Albuquerque-based Ultramain Systems Inc. signed a new contract in July to install its electronic software system on all Vistara airline planes, making that carrier the first Indian company to fully adopt paperless operations.
TATA SIA Airlines Ltd., known by the brand name Vistara, will incorporate Ultramain’s “Electronic Logbook,” or ELB, on its entire 53-plane fleet. That will allow pilots and cabin crews to digitally record all technical issues before, during and after flights for real-time sharing with maintenance workers on the ground.
Vistara and all other Indian airlines still rely on time-consuming, paper-based technical, cabin, journey and fueling logs, which regulators require for every flight. As the first Indian carrier to go digital, final regulatory approval is still pending.
But Vistara is committed to a “digital transformation” of operations, said Vistara Chief Information Officer Vinod Bhat.
“The focus on digital data capture, integration and automation will continue,” Bhat said in a statement. “Ultramain ELB will help digitize our aircraft paper logs and improve operational effectiveness.”
It’s the second ELB installation contract announced by Ultramain since May, when the Scandinavian Airline System agreed to adopt the ELB system on about 180 planes. That reflects a huge uptick in airline demand as the industry rapidly rebounds from the pandemic-induced downturn, said Ultramain Vice President of Product Management John Stone.
“Like everyone, 2020 was a very sparse year for us,” Stone told the Journal. “But things picked up again significantly in 2021, and now we have a lot of potential new contracts in the works.”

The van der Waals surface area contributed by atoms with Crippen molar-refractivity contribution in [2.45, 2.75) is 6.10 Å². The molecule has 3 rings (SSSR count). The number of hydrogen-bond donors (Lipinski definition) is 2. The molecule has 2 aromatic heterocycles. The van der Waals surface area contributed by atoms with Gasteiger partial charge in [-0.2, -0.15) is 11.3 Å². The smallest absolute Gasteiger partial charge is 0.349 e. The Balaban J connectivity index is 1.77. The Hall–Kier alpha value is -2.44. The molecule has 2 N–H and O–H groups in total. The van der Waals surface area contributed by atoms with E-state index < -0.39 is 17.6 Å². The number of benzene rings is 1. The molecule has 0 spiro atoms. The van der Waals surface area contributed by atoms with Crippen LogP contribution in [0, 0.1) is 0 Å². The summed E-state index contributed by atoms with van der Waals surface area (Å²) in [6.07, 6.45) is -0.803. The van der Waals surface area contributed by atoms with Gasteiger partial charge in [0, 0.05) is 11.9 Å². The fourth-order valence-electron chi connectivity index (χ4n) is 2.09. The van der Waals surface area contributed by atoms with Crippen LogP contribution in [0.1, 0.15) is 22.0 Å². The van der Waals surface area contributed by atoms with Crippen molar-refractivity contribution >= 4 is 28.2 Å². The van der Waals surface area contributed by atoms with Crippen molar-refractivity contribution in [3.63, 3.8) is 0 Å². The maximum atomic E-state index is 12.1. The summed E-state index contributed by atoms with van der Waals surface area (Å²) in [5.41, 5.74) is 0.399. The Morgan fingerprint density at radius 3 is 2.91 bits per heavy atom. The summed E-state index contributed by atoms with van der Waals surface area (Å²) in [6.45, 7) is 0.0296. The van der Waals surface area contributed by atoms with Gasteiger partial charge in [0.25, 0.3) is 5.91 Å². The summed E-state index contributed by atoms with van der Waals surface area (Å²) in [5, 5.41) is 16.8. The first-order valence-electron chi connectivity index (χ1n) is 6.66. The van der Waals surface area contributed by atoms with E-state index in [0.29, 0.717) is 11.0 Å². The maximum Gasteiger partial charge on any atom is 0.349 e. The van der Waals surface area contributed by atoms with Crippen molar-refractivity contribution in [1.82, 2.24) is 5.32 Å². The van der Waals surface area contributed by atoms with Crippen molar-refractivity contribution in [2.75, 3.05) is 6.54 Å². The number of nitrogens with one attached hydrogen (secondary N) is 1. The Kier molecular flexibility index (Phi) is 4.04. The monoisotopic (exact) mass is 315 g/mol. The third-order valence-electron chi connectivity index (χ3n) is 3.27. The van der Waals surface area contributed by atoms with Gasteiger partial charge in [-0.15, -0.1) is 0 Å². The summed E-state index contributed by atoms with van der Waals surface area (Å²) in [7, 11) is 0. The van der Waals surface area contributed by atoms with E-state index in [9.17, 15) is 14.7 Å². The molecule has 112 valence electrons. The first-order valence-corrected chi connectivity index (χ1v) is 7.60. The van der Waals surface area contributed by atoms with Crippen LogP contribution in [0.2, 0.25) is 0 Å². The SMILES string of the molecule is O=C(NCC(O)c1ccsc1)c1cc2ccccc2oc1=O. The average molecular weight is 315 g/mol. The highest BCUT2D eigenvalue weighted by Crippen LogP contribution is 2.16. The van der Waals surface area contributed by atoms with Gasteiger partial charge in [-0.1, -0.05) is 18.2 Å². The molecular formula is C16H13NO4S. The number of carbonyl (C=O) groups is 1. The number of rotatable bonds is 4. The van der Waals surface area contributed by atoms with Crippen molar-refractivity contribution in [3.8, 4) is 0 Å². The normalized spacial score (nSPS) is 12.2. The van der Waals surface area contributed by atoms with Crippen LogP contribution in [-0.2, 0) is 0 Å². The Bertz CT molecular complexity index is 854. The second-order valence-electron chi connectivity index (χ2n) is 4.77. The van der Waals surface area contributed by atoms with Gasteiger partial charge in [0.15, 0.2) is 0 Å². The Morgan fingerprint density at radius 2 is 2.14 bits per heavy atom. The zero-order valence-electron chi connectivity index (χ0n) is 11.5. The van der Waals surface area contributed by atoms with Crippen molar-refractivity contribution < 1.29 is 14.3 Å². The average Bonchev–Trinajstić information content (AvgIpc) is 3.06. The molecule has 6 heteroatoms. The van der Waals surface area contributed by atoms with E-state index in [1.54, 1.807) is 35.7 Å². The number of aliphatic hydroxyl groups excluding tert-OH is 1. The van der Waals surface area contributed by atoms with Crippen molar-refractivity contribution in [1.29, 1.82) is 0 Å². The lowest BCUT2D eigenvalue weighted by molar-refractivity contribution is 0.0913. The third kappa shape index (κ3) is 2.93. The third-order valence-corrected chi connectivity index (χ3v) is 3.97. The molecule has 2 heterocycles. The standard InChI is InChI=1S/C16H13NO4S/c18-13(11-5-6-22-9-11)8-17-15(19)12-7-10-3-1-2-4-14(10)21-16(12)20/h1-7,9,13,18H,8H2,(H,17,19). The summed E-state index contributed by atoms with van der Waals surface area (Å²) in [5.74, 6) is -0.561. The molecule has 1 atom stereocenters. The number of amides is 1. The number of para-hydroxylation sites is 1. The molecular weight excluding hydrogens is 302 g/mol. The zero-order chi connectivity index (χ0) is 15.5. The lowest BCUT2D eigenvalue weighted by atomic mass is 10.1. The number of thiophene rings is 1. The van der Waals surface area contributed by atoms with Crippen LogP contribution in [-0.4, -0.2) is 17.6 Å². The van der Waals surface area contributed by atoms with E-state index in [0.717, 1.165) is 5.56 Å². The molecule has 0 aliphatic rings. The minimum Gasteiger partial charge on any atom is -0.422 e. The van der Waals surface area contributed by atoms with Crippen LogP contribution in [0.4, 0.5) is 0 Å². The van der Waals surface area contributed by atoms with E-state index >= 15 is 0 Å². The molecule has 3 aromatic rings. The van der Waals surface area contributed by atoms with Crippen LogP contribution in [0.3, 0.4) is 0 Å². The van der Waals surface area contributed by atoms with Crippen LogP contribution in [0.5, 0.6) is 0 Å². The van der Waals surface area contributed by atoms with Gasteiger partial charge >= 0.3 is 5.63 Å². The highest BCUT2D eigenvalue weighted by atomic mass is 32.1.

Vistara makes the 13th airline to contract with Ultramain for ELB installation since the company began marketing the system a decade ago, said Ultramain CEO Mark McCausland.
“We’re seeing a lot of interest,” McCausland told the Journal. “We have two more contracts already negotiated and ready to sign.”
The potential market is huge, since most airlines worldwide have been slow to replace paper-based logs with digital systems. That’s largely because it’s a highly regulated industry that’s often resistant to change.
“Regulators like paper for their audits, and companies are cautious, because it’s a big transformation to move to digital,” McCausland said.
Resistance is particularly strong with new technology, Stone added.
“Many early adopters immediately saw the potential for efficiency improvements and savings, but the ‘convince-me’ crowd is very big,” he said.
Still, a lot more companies are now looking to streamline operations, because the industry workforce declined substantially during the pandemic as employees moved to new jobs and careers, and many opted to retire. And with today’s labor shortages, ramping back up is difficult, creating opportunities for companies with innovative technologies like Ultramain.
“Companies can’t bring back qualified staff at the rates needed,” Stone said. “They need ways to optimize efficiency and reduce overhead and manpower, so demand is ramping up to digitize operations. It’s quickly becoming a hot market for electronic software, more so than before the pandemic.”
Ultramain employs about 180 people at its 31,000-square-foot headquarters in Albuquerque, and at regional offices in the UK, Ireland, Hong Kong, India and Singapore.